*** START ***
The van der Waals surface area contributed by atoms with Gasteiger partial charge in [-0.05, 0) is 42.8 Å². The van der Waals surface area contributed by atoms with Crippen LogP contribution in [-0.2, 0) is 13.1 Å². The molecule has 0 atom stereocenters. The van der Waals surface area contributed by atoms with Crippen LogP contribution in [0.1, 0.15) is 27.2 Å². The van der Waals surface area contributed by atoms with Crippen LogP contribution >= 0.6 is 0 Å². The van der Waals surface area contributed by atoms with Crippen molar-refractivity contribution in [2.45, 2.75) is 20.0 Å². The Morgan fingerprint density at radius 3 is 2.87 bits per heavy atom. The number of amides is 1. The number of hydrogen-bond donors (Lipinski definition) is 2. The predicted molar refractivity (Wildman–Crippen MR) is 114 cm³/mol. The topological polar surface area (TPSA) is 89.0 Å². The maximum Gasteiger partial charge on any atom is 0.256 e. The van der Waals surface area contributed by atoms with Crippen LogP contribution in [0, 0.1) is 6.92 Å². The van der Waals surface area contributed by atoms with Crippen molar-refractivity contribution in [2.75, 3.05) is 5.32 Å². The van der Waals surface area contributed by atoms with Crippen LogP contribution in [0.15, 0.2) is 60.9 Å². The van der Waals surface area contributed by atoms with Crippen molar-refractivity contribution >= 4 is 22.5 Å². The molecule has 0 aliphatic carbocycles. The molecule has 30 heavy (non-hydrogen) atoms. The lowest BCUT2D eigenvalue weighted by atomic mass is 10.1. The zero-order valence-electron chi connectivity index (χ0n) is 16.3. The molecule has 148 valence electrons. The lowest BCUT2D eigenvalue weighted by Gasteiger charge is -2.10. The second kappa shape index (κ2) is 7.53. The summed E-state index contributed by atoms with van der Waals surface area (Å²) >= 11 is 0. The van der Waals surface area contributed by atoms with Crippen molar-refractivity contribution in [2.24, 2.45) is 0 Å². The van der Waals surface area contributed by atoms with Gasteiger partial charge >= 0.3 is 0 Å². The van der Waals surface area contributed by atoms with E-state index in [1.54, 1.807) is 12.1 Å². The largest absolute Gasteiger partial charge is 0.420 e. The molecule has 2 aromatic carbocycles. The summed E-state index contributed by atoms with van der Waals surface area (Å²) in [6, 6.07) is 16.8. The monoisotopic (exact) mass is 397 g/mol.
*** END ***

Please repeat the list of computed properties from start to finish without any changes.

The van der Waals surface area contributed by atoms with Gasteiger partial charge in [-0.05, 0) is 42.8 Å². The van der Waals surface area contributed by atoms with Crippen LogP contribution in [-0.2, 0) is 13.1 Å². The molecule has 0 atom stereocenters. The van der Waals surface area contributed by atoms with Crippen LogP contribution in [0.1, 0.15) is 27.2 Å². The van der Waals surface area contributed by atoms with Crippen LogP contribution >= 0.6 is 0 Å². The van der Waals surface area contributed by atoms with Crippen molar-refractivity contribution in [2.45, 2.75) is 20.0 Å². The Morgan fingerprint density at radius 3 is 2.87 bits per heavy atom. The number of amides is 1. The number of hydrogen-bond donors (Lipinski definition) is 2. The predicted molar refractivity (Wildman–Crippen MR) is 114 cm³/mol. The topological polar surface area (TPSA) is 89.0 Å². The maximum Gasteiger partial charge on any atom is 0.256 e. The van der Waals surface area contributed by atoms with Crippen LogP contribution in [0, 0.1) is 6.92 Å². The van der Waals surface area contributed by atoms with Crippen molar-refractivity contribution in [2.75, 3.05) is 5.32 Å². The van der Waals surface area contributed by atoms with Crippen LogP contribution in [0.15, 0.2) is 60.9 Å². The van der Waals surface area contributed by atoms with Crippen molar-refractivity contribution >= 4 is 22.5 Å². The molecule has 0 aliphatic carbocycles. The molecule has 30 heavy (non-hydrogen) atoms. The lowest BCUT2D eigenvalue weighted by atomic mass is 10.1. The zero-order valence-electron chi connectivity index (χ0n) is 16.3. The molecule has 148 valence electrons. The lowest BCUT2D eigenvalue weighted by Gasteiger charge is -2.10. The second kappa shape index (κ2) is 7.53. The summed E-state index contributed by atoms with van der Waals surface area (Å²) >= 11 is 0. The van der Waals surface area contributed by atoms with Crippen molar-refractivity contribution in [2.24, 2.45) is 0 Å². The van der Waals surface area contributed by atoms with Gasteiger partial charge >= 0.3 is 0 Å². The van der Waals surface area contributed by atoms with E-state index in [1.54, 1.807) is 12.1 Å². The largest absolute Gasteiger partial charge is 0.420 e. The molecule has 2 aromatic carbocycles. The summed E-state index contributed by atoms with van der Waals surface area (Å²) in [6, 6.07) is 16.8. The monoisotopic (exact) mass is 397 g/mol.